Published on the 19/05/2022 | Written by Heather Wright
Digital adoption aligns with business objectives
A new focus on sustainability and increased focus on operational efficiency, modernisation and customer satisfaction, have helped the Australian and New Zealand software market to 17.5 percent year on year growth for 2021.
While the increased focus on operational efficiency and modernisation and on customer satisfaction were expected as companies continue to adjust to the challenges of a world living with Covid, the sustainability focus, while not entirely unexpected, is a new focus.
“It wasn’t something we were talking about back in 2020.”
Anastasia Antonova, IDC Australia/New Zealand senior market analyst for software, told iStart sustainability is emerging as one of the most important and frequently discussed topics across Australian and New Zealand organisations.
“Businesses are starting to recognise that need to monitor and identify various processes and become more sustainable across many different dimensions,” Antonova says.
That’s translating to a lot more A/NZ organisations looking at software to fulfil their strategic requirements, offering the functionality required to enable businesses to be more sustainable.
“Sustainability is definitely one of the emerging drivers for software investments,” Antonova says. “It wasn’t something we were talking about back in 2020.”
IDC’s 2022 IT industry predictions for Australia and New Zealand noted a coming of age for digital sustainability. The Futurescape report forecast that by 2025, 65 percent of publicly listed A/NZ organisations will have sustainability teams tasked with assessing, certifying and coordinating use of business and IT sustainability data and analytic platforms offered by ICT providers.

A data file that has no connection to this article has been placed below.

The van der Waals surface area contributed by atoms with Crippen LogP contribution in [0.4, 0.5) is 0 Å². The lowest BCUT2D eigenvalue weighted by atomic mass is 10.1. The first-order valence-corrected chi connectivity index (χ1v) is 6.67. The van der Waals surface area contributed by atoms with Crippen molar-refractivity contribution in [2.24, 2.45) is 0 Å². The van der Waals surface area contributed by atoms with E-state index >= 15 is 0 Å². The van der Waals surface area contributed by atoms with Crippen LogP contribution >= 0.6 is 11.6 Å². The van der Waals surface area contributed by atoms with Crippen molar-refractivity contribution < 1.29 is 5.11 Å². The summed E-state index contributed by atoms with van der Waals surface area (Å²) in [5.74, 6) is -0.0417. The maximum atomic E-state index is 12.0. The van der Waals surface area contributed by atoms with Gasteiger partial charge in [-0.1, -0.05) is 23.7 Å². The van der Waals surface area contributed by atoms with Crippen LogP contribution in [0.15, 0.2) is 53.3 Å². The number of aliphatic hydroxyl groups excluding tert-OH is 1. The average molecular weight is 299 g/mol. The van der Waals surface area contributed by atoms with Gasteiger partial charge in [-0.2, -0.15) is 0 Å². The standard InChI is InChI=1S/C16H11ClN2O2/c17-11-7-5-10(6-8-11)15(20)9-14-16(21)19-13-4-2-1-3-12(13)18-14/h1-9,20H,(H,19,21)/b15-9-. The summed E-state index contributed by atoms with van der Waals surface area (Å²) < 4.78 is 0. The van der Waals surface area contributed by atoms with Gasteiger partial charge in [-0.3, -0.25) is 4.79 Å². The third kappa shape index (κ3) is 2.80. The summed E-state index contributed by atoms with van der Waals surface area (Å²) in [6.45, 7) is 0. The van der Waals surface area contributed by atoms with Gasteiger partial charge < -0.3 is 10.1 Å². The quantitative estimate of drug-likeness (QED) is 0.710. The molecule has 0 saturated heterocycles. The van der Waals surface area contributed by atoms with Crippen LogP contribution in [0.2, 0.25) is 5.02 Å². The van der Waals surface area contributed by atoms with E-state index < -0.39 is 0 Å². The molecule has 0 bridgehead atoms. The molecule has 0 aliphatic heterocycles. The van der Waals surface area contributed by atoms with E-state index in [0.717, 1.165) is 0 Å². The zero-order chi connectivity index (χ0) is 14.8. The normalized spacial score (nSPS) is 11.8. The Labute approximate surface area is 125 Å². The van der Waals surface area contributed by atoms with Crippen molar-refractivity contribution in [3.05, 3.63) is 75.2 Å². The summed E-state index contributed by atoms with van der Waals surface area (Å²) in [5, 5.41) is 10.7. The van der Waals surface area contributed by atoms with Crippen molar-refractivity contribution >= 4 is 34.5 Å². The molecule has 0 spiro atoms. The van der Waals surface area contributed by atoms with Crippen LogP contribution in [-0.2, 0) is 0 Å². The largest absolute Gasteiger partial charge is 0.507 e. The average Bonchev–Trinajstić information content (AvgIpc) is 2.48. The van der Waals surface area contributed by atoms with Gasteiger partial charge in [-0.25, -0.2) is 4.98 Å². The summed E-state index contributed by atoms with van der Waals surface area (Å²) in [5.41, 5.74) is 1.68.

Antonova says the sustainability push is coming from both vendors and buyers.
“It is good to see that in the software context a lot more attention is really being dedicated towards sustainability across A/NZ,” she says.
But while companies are driving forward on the sustainability front, they’re also not letting up on investing in the more familiar areas required to build digitally enabled organisations.
Key investment areas for the year included customer relationship management, digital workflow and collaboration, enterprise resource management and security.
“Covid 19 has continued to challenge the world with its new variants and it has really made many businesses rethink their entire business as a digital organisation,” Antonova says.
“During 2021 we have seen A/NZ organisations continuously adapting to those disruptions and leveraging. More digital capabilities to improve business operations, automate some business functions and promote more resilient digital infrastructure across the enterprise.”
The earlier A/NZ IT Services survey showed 71 percent of Australian organisations and 60 percent of New Zealand organisations had significantly accelerated their transformation programs.